• increase in organic traffic
  • increase in keywords the website is ranking for
  • improvements in keyword rankings for the most important keywords for the business
  • increase in page load speed for the website
  • increase in conversions from organic traffic
Examples of SEO metrics you can (but don't necessarily have to) track
Examples of SEO metrics you can (but don’t necessarily have to) track | Source

These are excellent starting points, and SEO experts worth their salt should be highly specific about the SEO strategies used and the results they achieved.

Walk me through the SEO problems that you see on our website.

There is no better way to hire SEO professionals than asking them to show rather than tell.

Give your job candidates a task to tell you what makes search engines love (or hate) your website – and what they would improve.

Most search engine optimization experts won’t take more than a few minutes to give you basic suggestions on what to improve and fix.

Using a case study from a past client as an example, explain the steps involved in creating an SEO strategy.

To explain their thinking and typical search engine optimization process, ask job candidates to walk you through a case study from a previous client. While they won’t be able to give you all the details, they should give you the main details around setting up a campaign, doing an audit, identifying quick wins, etc.

What are your strengths and weaknesses when it comes to SEO skills?

The idea is to figure out which skills the candidate has and which they are lacking. No SEO has it all, so you want someone realistic with a good grip on their skills and knowledge.

Request a list of case studies and references

The ideal candidate should be able to show what they achieved in their previous roles and back it up with data. Ideally, they should provide references and testimonials to support these results.

Request an SEO audit

This one is a bit tricky since it requires paid tools, but most candidates should be able to pull it off without much hassle. A free, high-level SEO audit will not take the potential search engine optimization expert more than an hour, and it should give you a sample of their skills.

Sometimes, a potential SEO hire will be as keen on doing an SEO audit before coming on board as you are. For the best results, we recommend paying the potential candidate for their work and time spent deep-diving into your website performance. This way, you can observe their work ethic, communication skills, ability to work in a team, and stick to deadlines. It’s a win-win for everyone!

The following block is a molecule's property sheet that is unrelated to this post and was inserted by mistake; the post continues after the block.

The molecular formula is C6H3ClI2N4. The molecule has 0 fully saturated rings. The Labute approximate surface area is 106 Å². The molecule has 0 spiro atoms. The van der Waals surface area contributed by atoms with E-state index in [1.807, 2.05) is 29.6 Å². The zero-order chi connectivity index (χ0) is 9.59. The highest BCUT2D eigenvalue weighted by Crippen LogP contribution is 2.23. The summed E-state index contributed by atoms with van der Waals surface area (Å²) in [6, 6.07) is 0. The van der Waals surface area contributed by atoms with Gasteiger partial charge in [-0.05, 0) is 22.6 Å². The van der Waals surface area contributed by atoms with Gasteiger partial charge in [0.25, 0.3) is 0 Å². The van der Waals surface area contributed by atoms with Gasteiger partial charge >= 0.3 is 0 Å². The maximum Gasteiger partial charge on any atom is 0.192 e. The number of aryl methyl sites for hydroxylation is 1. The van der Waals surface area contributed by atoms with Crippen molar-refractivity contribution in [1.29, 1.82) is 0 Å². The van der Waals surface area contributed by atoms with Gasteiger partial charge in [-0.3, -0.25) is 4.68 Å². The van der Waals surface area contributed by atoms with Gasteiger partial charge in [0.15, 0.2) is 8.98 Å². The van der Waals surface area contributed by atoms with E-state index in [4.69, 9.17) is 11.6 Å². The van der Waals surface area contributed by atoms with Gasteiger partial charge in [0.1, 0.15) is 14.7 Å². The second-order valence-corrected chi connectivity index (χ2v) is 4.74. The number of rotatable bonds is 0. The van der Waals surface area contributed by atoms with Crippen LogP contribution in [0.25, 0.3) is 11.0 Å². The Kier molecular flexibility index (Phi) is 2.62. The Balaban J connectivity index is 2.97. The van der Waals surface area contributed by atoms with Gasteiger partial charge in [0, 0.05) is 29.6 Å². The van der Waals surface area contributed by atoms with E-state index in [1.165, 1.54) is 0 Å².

Set up a panel of peer review with the final candidates

Invite the top SEO experts you want to hire in front of a panel in your company.

This will give different people a chance to ask key questions about their experience with search engines and get insights on how the new hire can contribute to the overall strategy.

Learn more about running effective peer interviews to avoid unconscious bias!

Keep everyone in the loop throughout the hiring process and offer feedback

Tell candidates why they didn’t make it to the next hiring round and, when you can, offer personalized feedback. If someone does not make it further, ensure they know it sooner rather than later.

Negotiate the salary and the benefits package

The ranges for SEO manager salaries can get wild. Keep your finger on the pulse in your job market and offer a competitive salary that will make both sides happy. It’s advisable to list the salary early on in the job ad if you want to hire SEO experts who meet your requirements and expectations.

Kickstart your search for an SEO Manager with Toggl Hire

Ready to hire SEO experts today? We can help! With Toggl Hire’s SEO manager test, you can ask all the right questions at the very start of the hiring process. The best part is – you don’t even need any SEO knowledge yourself!

Our SEO manager test allows you to screen automatically and find top talent in hours rather than weeks. Just follow these three rules:

  • Set your test threshold high (+80%)
  • Personalize the test (with data about your business and questions related to the actual role)
  • Ask for feedback at the end of the test (so you can refine your hiring efforts)

And that’s it! Happy hiring!

Juste Semetaite

Juste loves investigating through writing. A copywriter by trade, she spent the last ten years in startups, telling stories and building marketing teams. She works at Toggl Hire and writes about how businesses can recruit really great people.